I recently read this in a post by Mark Tordoff at the Compliance and Security Connection blog:
"The issue is the variation between the different state consumer notification laws. Of the 38 states who currently have a law on the books, 18 require notification of any breach, while 20 require notification only when risk of harm is present. All 38 provide exemptions if the compromised data was encrypted. Finally, 24 states require that, in addition to the affected consumers, certain government officers or agencies must be included in their notification."
"Another variable is when the consumer must be notified. “Some states require that consumers be notified when their information is lost. Other states will allow the breached entity to perform some analysis to determine the degree of risk to consumers,” says Jorge Rey, information security and audit manager at independent accounting firm Kaufman Rossin Co. in Miami."
A good statement of the situation, but a narrow definition of the problem.
The problem is more extensive. As a nation we seem to be in our infancy regarding data breach notification and identity theft. A year ago, far fewer states had any type of identity theft laws. Before California in 2003, there were none. We still don't have a good profile of the typical identity thief. We still don't have a good profile of the number of companies that employ effective data security processes. (See the TJX debacle.)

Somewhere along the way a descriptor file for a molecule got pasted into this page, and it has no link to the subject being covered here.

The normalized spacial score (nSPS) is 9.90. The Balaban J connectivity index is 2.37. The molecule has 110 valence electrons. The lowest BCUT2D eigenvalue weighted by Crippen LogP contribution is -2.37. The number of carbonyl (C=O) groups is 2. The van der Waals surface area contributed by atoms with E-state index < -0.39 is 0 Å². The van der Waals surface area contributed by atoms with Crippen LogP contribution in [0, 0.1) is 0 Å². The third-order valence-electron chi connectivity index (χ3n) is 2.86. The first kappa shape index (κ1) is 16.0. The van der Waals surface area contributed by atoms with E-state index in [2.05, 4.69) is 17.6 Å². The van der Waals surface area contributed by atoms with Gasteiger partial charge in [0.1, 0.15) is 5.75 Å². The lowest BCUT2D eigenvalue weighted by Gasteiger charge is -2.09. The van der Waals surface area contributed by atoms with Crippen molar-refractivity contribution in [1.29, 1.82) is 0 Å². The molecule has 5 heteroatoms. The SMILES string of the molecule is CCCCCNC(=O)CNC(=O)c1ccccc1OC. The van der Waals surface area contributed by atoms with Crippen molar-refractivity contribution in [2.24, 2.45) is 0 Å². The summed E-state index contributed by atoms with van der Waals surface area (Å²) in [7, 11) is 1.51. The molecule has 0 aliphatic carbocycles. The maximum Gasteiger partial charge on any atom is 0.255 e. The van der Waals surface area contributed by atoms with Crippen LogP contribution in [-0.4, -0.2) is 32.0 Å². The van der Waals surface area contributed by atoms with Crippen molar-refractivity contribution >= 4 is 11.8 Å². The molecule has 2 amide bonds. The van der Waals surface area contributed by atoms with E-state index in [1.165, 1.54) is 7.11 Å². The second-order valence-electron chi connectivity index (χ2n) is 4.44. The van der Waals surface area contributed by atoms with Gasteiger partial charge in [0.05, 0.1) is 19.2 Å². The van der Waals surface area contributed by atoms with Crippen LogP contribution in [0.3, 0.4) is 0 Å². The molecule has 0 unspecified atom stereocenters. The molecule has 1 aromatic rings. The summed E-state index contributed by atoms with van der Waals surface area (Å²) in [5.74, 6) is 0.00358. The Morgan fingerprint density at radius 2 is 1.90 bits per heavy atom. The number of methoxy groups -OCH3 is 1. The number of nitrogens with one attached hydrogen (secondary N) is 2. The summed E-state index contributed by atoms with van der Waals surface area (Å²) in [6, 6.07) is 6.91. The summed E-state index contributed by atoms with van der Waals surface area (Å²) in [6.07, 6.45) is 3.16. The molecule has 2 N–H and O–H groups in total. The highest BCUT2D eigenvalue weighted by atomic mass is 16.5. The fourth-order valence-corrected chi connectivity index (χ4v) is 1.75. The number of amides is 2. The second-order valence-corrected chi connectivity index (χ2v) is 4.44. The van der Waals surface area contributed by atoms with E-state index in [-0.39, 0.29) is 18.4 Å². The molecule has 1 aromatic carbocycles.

Even with the above laws, some states have exceptions where the company is not required to notify identity-theft victims of its data breach. In Massachusetts' new identity theft law, there is one notification exception called "Substitute notification." If notification is too expensive for a company, they can opt for a more general notification approach (e.g., print or online ads) instead of notifying each identity theft victim individually via postal mail.
While a federal breach notification law seems tempting, I don't see it as an effective solution. Too many companies have business units in other countries or employ offshore outsourcing subcontractors -- methods to avoid the laws. Some companies (like IBM) archive employee and former employee data forever -- increasing the risks to the company and to its former employees. And the existing notification laws don't seem to cover the full scope of companies that trade consumers' sensitive personal data, like C.L.U.E. insurance reports from Choicepoint.